Next year, the BBC will pair editorial staffers with its software engineers to figure out what content experience people want from voice-enabled devices like the Amazon Echo and Google Home in order to inform new interactive editorial formats that are technically feasible.
“We will do some experiments together,” said Mukul Devichand, editorial lead for BBC Voice. “We are keen to understand what it means to natively publish in this platform — no one has cracked it yet.”
Like many other publishers, the BBC made its Amazon Echo debut with a news briefing Alexa skill and has experimented with creating “The Inspection Chamber,” a Kafkaesque audio drama developed exclusively for the Echo and Home with production company Rosina Sound.
But with mounting competition on voice-enabled devices, the BBC wants to boost its presence on them. This week, the broadcaster announced it made its entire suite of audio content compatible with Alexa on Echo devices — an engineering effort that took around five months.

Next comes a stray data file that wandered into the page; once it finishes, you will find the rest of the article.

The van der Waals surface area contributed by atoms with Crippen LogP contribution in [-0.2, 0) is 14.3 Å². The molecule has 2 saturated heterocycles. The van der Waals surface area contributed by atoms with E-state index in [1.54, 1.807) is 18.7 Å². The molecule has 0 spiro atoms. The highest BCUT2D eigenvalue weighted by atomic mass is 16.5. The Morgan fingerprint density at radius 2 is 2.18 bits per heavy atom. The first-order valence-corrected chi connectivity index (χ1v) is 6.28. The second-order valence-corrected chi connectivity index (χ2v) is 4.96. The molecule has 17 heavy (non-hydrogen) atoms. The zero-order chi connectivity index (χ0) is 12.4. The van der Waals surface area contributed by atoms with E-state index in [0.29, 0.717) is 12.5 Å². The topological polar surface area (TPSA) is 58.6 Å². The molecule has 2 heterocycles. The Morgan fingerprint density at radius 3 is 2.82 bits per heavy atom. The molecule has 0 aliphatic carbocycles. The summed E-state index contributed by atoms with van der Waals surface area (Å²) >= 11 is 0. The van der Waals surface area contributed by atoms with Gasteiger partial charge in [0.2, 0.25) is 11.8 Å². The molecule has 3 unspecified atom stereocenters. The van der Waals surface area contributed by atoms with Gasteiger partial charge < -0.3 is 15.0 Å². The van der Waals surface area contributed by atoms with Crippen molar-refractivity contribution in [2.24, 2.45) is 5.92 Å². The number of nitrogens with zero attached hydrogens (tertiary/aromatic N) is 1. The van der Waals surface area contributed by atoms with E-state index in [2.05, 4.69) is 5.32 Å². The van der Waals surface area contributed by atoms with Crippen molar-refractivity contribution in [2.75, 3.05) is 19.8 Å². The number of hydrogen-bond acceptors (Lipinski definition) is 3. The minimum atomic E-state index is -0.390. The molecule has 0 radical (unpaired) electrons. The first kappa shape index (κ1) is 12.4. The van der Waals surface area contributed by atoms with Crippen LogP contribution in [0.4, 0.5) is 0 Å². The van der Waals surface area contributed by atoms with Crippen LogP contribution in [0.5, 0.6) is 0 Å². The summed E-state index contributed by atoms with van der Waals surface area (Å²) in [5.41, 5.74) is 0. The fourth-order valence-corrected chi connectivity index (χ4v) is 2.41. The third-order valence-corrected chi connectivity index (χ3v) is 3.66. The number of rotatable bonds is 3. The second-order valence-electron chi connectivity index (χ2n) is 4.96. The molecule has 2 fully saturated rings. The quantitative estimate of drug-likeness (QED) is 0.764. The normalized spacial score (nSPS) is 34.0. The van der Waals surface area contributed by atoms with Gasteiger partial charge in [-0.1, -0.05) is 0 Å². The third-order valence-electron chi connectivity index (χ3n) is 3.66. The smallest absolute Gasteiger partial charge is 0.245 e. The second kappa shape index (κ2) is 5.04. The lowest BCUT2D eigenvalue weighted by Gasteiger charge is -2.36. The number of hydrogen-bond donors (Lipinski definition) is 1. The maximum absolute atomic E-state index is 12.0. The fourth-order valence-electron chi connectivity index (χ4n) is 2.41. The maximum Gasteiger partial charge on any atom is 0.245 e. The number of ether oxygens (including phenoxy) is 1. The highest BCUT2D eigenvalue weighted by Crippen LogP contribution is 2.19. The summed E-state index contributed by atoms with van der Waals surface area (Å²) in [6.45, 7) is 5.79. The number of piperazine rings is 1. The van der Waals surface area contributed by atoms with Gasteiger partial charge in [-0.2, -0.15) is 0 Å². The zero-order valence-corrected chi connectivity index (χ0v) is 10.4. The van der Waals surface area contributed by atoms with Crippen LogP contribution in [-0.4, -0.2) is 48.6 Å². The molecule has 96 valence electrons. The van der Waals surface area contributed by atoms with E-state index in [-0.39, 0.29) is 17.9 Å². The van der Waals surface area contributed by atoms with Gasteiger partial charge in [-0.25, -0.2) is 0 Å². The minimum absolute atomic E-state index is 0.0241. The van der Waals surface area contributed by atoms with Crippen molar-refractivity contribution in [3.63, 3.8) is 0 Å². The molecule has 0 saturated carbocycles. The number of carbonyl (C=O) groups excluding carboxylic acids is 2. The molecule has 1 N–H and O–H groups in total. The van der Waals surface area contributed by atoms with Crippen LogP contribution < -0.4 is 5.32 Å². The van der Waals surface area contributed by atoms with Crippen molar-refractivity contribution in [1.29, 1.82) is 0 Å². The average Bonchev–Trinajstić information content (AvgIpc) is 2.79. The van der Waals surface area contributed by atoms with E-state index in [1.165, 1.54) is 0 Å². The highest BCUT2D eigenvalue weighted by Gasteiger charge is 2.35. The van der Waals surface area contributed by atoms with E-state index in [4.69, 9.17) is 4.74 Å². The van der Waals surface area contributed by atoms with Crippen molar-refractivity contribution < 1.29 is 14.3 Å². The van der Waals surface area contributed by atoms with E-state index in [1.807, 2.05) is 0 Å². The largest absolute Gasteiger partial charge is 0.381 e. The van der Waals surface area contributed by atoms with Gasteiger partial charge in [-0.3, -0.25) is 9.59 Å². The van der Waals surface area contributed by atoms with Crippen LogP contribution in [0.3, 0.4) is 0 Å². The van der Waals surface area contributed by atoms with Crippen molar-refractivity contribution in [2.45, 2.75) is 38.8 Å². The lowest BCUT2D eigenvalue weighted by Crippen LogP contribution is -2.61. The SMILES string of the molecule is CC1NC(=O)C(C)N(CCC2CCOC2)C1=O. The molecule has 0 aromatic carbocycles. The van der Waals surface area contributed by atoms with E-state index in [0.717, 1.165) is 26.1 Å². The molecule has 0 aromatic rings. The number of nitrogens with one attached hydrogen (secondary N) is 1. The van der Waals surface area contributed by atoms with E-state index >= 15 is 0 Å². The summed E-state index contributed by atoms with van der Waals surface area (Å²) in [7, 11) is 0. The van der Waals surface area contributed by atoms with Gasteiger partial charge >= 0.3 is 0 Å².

That means Alexa device owners can now access any of the BBC’s podcasts and tune into any of its 56 radio stations directly by asking for them via Alexa devices. The BBC claims its podcasts had 240 million downloads last year, with “The Archers,” “Kermode and Mayo’s Film Review” and “Woman’s Hour” among the most popular.
The BBC team relies on voice services installed on the Alexa devices rather than recording additional information for them, but that will likely change next year as it experiments with creating content specifically for Echo and Home devices, according to Devichand.
Figuring out how to make a brand stand out in a voice-activated environment is a challenge for news publishers, content producers and brands alike. The BBC wants to build its Echo and Home audiences so it can monitor what people say to devices, what they listen to and for how long. That will help show which content areas are worth expanding for voice-activated formats, added Devichand.